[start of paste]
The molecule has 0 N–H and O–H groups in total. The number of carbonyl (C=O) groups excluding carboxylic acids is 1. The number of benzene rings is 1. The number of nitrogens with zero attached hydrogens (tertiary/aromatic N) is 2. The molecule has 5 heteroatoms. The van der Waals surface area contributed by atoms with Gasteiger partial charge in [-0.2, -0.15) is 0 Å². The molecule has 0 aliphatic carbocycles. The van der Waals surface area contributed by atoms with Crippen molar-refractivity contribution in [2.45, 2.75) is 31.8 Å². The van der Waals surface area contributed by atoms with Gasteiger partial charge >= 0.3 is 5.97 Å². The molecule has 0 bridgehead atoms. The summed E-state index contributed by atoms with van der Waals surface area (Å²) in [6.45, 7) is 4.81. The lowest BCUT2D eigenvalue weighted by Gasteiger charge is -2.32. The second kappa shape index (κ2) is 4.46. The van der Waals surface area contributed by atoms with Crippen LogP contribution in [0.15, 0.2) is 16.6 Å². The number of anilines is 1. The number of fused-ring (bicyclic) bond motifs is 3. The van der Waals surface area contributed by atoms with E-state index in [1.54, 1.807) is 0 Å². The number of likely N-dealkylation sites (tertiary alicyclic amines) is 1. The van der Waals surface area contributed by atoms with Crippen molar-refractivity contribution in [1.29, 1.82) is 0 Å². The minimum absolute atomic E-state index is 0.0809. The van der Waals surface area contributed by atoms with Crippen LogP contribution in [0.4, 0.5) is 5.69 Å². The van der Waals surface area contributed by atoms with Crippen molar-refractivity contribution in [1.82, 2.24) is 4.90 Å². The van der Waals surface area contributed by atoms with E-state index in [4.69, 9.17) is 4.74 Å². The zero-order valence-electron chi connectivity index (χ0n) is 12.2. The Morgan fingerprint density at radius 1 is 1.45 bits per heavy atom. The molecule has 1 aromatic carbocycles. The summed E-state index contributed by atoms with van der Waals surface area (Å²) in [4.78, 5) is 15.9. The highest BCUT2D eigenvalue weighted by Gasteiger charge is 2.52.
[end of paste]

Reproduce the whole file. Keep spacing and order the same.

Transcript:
The molecule has 0 N–H and O–H groups in total. The number of carbonyl (C=O) groups excluding carboxylic acids is 1. The number of benzene rings is 1. The number of nitrogens with zero attached hydrogens (tertiary/aromatic N) is 2. The molecule has 5 heteroatoms. The van der Waals surface area contributed by atoms with Gasteiger partial charge in [-0.2, -0.15) is 0 Å². The molecule has 0 aliphatic carbocycles. The van der Waals surface area contributed by atoms with Crippen molar-refractivity contribution in [2.45, 2.75) is 31.8 Å². The van der Waals surface area contributed by atoms with Gasteiger partial charge >= 0.3 is 5.97 Å². The molecule has 0 bridgehead atoms. The summed E-state index contributed by atoms with van der Waals surface area (Å²) in [6.45, 7) is 4.81. The lowest BCUT2D eigenvalue weighted by Gasteiger charge is -2.32. The second kappa shape index (κ2) is 4.46. The van der Waals surface area contributed by atoms with Crippen LogP contribution in [0.15, 0.2) is 16.6 Å². The number of anilines is 1. The number of fused-ring (bicyclic) bond motifs is 3. The van der Waals surface area contributed by atoms with E-state index in [1.54, 1.807) is 0 Å². The number of likely N-dealkylation sites (tertiary alicyclic amines) is 1. The van der Waals surface area contributed by atoms with Crippen molar-refractivity contribution in [1.29, 1.82) is 0 Å². The minimum absolute atomic E-state index is 0.0809. The van der Waals surface area contributed by atoms with Crippen LogP contribution in [0.4, 0.5) is 5.69 Å². The van der Waals surface area contributed by atoms with Crippen molar-refractivity contribution in [1.82, 2.24) is 4.90 Å². The van der Waals surface area contributed by atoms with E-state index in [4.69, 9.17) is 4.74 Å². The zero-order valence-electron chi connectivity index (χ0n) is 12.2. The Morgan fingerprint density at radius 1 is 1.45 bits per heavy atom. The molecule has 1 aromatic carbocycles. The summed E-state index contributed by atoms with van der Waals surface area (Å²) in [4.78, 5) is 15.9. The highest BCUT2D eigenvalue weighted by Gasteiger charge is 2.52.